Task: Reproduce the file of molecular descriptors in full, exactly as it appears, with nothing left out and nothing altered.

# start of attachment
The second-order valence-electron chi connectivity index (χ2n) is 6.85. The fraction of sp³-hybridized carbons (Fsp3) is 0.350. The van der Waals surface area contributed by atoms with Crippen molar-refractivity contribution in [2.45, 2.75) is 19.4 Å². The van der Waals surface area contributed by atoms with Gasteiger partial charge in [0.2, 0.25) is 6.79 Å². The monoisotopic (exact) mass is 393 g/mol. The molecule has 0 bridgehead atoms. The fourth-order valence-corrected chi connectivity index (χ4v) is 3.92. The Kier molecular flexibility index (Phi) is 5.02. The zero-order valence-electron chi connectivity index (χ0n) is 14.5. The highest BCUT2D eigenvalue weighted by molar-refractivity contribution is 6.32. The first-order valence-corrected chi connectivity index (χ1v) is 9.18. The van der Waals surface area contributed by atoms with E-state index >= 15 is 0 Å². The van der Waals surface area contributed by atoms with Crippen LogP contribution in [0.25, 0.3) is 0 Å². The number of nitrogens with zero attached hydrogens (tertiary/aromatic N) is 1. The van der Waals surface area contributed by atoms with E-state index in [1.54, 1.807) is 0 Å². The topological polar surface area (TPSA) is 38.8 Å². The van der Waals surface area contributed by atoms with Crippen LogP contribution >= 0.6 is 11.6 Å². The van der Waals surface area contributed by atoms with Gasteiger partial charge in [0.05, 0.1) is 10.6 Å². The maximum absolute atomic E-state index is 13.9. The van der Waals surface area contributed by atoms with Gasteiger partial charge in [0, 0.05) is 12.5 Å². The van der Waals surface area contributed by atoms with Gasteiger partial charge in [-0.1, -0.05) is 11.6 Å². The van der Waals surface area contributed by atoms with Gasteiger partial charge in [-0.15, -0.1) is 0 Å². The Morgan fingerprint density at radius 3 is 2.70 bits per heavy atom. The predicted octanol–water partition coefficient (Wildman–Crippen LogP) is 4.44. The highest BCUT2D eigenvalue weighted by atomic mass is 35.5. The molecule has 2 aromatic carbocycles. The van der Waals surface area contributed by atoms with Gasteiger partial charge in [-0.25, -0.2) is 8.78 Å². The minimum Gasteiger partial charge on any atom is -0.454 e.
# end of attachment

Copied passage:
The second-order valence-electron chi connectivity index (χ2n) is 6.85. The fraction of sp³-hybridized carbons (Fsp3) is 0.350. The van der Waals surface area contributed by atoms with Crippen molar-refractivity contribution in [2.45, 2.75) is 19.4 Å². The van der Waals surface area contributed by atoms with Gasteiger partial charge in [0.2, 0.25) is 6.79 Å². The monoisotopic (exact) mass is 393 g/mol. The molecule has 0 bridgehead atoms. The fourth-order valence-corrected chi connectivity index (χ4v) is 3.92. The Kier molecular flexibility index (Phi) is 5.02. The zero-order valence-electron chi connectivity index (χ0n) is 14.5. The highest BCUT2D eigenvalue weighted by molar-refractivity contribution is 6.32. The first-order valence-corrected chi connectivity index (χ1v) is 9.18. The van der Waals surface area contributed by atoms with E-state index >= 15 is 0 Å². The van der Waals surface area contributed by atoms with Crippen LogP contribution in [0.25, 0.3) is 0 Å². The number of nitrogens with zero attached hydrogens (tertiary/aromatic N) is 1. The van der Waals surface area contributed by atoms with E-state index in [1.54, 1.807) is 0 Å². The topological polar surface area (TPSA) is 38.8 Å². The van der Waals surface area contributed by atoms with Crippen LogP contribution >= 0.6 is 11.6 Å². The van der Waals surface area contributed by atoms with Gasteiger partial charge in [0.05, 0.1) is 10.6 Å². The maximum absolute atomic E-state index is 13.9. The van der Waals surface area contributed by atoms with Gasteiger partial charge in [0, 0.05) is 12.5 Å². The van der Waals surface area contributed by atoms with Gasteiger partial charge in [-0.1, -0.05) is 11.6 Å². The van der Waals surface area contributed by atoms with Gasteiger partial charge in [-0.15, -0.1) is 0 Å². The Morgan fingerprint density at radius 3 is 2.70 bits per heavy atom. The predicted octanol–water partition coefficient (Wildman–Crippen LogP) is 4.44. The highest BCUT2D eigenvalue weighted by atomic mass is 35.5. The molecule has 2 aromatic carbocycles. The van der Waals surface area contributed by atoms with Gasteiger partial charge in [-0.25, -0.2) is 8.78 Å². The minimum Gasteiger partial charge on any atom is -0.454 e.